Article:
Anyone who knows anything about the history of the written word knows that Johannes Gutenberg was the first to use moveable type, right? Wrong. Unsurprisingly, we should look to the east, and 400-odd years earlier. Sometime around 1040, Bi Sheng in China was using wooden moveable type, soon replaced by more hard-wearing moulded clay letters. The first use of metal type is attributed to Choe Yun-ui, a Korean, in 1234. Not that this casts any shadow over Gutenberg, though — he’s surely not the first, nor the last, person ever to have independently invented or re-invented something. And, without a doubt, his moveable type, which he added to the already old technology of the screw-press, played a major role in the Renaissance and the Scientific Revolution, as well as paving the way to the spread of literacy and knowledge to the ordinary person. Indeed it’s hard to imagine that many of the social reforms since that time, from women’s rights to trade unions could have come about without some degree of literacy among the masses, which would surely be impossible without mass-produced, cheap books.

In 1989, Tim Berners Lee, working as a contractor at CERN, wrote a proposal for “a large hypertext database with typed links”. The problem he was looking at was that because of the huge variety of makes and models of computers used there, there was no practical way of sharing data, other than to print it off (reams and reams of it, for any typical experiment), and manually enter it onto the new machine, in a format it could understand. The project eventually became known as ‘The World Wide Web’. He built HTML, and HTTP, the first server-software and the first browser. Oh, and the first web pages. In August 1991, he made the code available for free, and without claiming any property-rights, on the internet. As of 16th December 2010, those few pages have grown to at least 6.98 billion. Quite what the social impact will be, no-one knows for sure. At the moment, I suspect the changes — not just in hardware but in how it’s used — are coming too thick and fast, with novelty-based bandwagon-jumping and banner-waving standing in for long-term trend-analysis, for anyone to really see the woods for the trees. The first picture ever posted on the WWW, if you’re interested was this one, of CERN-based parody pop-group, Les Horribles Cernettes “the one and only High Energy Rock Band”, which leads us quite neatly to…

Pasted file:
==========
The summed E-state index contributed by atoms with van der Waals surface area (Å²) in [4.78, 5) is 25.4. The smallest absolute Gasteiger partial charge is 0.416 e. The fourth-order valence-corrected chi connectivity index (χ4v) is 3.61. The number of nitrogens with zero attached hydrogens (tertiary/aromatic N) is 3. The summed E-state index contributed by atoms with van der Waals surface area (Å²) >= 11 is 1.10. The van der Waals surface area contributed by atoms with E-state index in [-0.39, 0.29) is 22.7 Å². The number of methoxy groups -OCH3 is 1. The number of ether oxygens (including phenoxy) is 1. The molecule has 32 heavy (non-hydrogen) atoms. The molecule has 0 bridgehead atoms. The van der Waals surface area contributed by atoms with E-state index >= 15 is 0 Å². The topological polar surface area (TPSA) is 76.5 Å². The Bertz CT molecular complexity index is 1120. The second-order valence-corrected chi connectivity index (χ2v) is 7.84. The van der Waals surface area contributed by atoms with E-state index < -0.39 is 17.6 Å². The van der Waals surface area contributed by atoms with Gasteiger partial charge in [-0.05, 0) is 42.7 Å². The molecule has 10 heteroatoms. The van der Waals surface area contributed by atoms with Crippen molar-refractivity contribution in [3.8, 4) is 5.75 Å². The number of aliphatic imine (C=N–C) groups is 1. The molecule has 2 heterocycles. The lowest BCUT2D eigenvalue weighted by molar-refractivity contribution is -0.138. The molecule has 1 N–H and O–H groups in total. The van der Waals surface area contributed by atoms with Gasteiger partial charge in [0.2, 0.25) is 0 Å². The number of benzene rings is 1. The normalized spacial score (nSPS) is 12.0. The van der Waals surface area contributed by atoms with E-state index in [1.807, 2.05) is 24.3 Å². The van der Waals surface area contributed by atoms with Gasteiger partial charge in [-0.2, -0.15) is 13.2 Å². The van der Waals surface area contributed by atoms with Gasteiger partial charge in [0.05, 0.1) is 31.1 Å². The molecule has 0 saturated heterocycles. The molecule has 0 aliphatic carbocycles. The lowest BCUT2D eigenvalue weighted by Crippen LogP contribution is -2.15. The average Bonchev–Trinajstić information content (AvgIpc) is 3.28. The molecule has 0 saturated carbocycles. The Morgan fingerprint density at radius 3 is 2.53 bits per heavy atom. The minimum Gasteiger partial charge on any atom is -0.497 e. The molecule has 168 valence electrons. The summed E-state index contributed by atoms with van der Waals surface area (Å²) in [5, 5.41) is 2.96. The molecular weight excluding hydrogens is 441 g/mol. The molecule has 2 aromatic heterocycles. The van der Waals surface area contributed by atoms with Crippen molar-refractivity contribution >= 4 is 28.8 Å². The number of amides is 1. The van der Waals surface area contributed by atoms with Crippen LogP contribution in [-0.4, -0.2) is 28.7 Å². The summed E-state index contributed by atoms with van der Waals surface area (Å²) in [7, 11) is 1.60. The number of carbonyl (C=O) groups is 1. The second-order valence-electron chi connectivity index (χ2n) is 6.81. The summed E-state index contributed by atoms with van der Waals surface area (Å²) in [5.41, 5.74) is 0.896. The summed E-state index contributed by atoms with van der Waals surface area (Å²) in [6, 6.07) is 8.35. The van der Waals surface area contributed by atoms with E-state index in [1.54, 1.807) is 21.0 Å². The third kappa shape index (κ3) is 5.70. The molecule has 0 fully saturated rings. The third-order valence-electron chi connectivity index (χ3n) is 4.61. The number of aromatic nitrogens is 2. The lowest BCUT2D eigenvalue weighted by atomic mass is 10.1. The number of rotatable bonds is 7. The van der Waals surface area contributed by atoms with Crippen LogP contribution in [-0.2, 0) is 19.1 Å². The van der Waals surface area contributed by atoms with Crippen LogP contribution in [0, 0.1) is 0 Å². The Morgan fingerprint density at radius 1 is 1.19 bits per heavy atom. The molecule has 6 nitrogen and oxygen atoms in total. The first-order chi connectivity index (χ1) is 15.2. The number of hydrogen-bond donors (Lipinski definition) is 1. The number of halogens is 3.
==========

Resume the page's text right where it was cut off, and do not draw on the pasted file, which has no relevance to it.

Pictures Of Home

Taken in 1839, this is one of the oldest photographs in existence. The subject is photogra­phic pioneer, mathematic­ian, chemist and astronomer, John Herschel’s 48 inch telescope in the grounds of his home, in Slough. Son of noted astronomer Sir William Herschel, he named the seven then-known satellites of Saturn: Mimas, Enceladus, Tethys, Dione, Rhea, Titan, and Iapetus, and the four then-known satellites of Uranus: Ariel, Umbriel, Titania, and Oberon.

The first photograph ever taken of the whole Earth (the Wikipedia caption, displaying a some­what over-zealous sense of technical correct­ness, adds the words ‘by humans’), from the Apollo 8 space­craft, in December 1968. I’ve seen claims that this is the most reproduced pho­tograph ever, but I’d bet my money on the famous Che Guevara picture taking that record. That one though, merely served as an empty gesture of rebellion for disaffected teenagers and pie-in-the-sky Marxists, while this one had profound effects. Membership of eco­logy and anti-nuclear-weapons groups rocketed (pun unintentional) after the Apollo 8 flight. There was our planet, home to every living creature known to exist, alone in a huge black void. Suddenly the fragility (a word it seems impossible to avoid) of our home was shown for all to see. And no-one had even thought, ahead of time, to take it. The crew were supposed to take pictures of the lunar surface, and this one was taken purely on a whim! You’d think they’d have learned a lesson from that, but no…

This one wasn’t scheduled either! Not, at least, until Carl Sagan suggested it. It was taken in 1990 by Voyager 1, from a distance of 3.7 billion miles, as the craft was about to leave the solar system, and shows the Earth as what has become known as ‘the pale blue dot’. It seems only fair to leave the last words to Sagan: “The Earth is a very small stage in a vast cosmic arena. Think of the rivers of blood spilled by all those generals and emperors, so that, in glory and triumph, they could become the momentary masters of a fraction of a dot. Think of the endless cruelties visited by the inhabitants of one corner of this pixel on the scarcely distinguishable inhabitants of some other corner, how frequent their misunderstandings, how eager they are to kill one another, how fervent their hatreds. Our posturings, our imagined self-importance, the delusion that we have some privileged position in the Universe, are challenged by this point of pale light.”
—Carl Sagan (he’s the brainy one), and Daz